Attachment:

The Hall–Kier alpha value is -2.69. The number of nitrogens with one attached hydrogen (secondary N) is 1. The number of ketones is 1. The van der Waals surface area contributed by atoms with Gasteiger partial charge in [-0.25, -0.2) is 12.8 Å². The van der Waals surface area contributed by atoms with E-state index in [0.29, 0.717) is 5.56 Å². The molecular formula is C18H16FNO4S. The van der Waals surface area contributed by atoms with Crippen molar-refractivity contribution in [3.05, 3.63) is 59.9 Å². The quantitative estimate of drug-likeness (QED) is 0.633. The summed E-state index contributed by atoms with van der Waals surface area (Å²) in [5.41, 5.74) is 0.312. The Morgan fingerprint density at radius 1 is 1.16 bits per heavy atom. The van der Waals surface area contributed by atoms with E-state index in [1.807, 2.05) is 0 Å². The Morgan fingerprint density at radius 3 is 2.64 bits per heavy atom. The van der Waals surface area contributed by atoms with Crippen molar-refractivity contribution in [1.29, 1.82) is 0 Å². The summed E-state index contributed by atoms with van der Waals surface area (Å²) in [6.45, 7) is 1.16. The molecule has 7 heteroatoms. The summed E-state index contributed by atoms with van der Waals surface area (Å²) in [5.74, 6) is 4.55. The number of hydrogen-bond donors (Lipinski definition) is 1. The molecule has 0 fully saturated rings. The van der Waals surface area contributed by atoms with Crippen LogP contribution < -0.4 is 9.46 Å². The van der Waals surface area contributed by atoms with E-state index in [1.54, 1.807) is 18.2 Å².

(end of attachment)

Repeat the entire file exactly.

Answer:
The Hall–Kier alpha value is -2.69. The number of nitrogens with one attached hydrogen (secondary N) is 1. The number of ketones is 1. The van der Waals surface area contributed by atoms with Gasteiger partial charge in [-0.25, -0.2) is 12.8 Å². The van der Waals surface area contributed by atoms with E-state index in [0.29, 0.717) is 5.56 Å². The molecular formula is C18H16FNO4S. The van der Waals surface area contributed by atoms with Crippen molar-refractivity contribution in [3.05, 3.63) is 59.9 Å². The quantitative estimate of drug-likeness (QED) is 0.633. The summed E-state index contributed by atoms with van der Waals surface area (Å²) in [5.41, 5.74) is 0.312. The Morgan fingerprint density at radius 1 is 1.16 bits per heavy atom. The van der Waals surface area contributed by atoms with E-state index in [1.807, 2.05) is 0 Å². The Morgan fingerprint density at radius 3 is 2.64 bits per heavy atom. The van der Waals surface area contributed by atoms with Crippen molar-refractivity contribution in [1.29, 1.82) is 0 Å². The summed E-state index contributed by atoms with van der Waals surface area (Å²) in [6.45, 7) is 1.16. The molecule has 7 heteroatoms. The summed E-state index contributed by atoms with van der Waals surface area (Å²) in [5.74, 6) is 4.55. The number of hydrogen-bond donors (Lipinski definition) is 1. The molecule has 0 fully saturated rings. The van der Waals surface area contributed by atoms with Crippen LogP contribution < -0.4 is 9.46 Å². The van der Waals surface area contributed by atoms with E-state index in [1.54, 1.807) is 18.2 Å².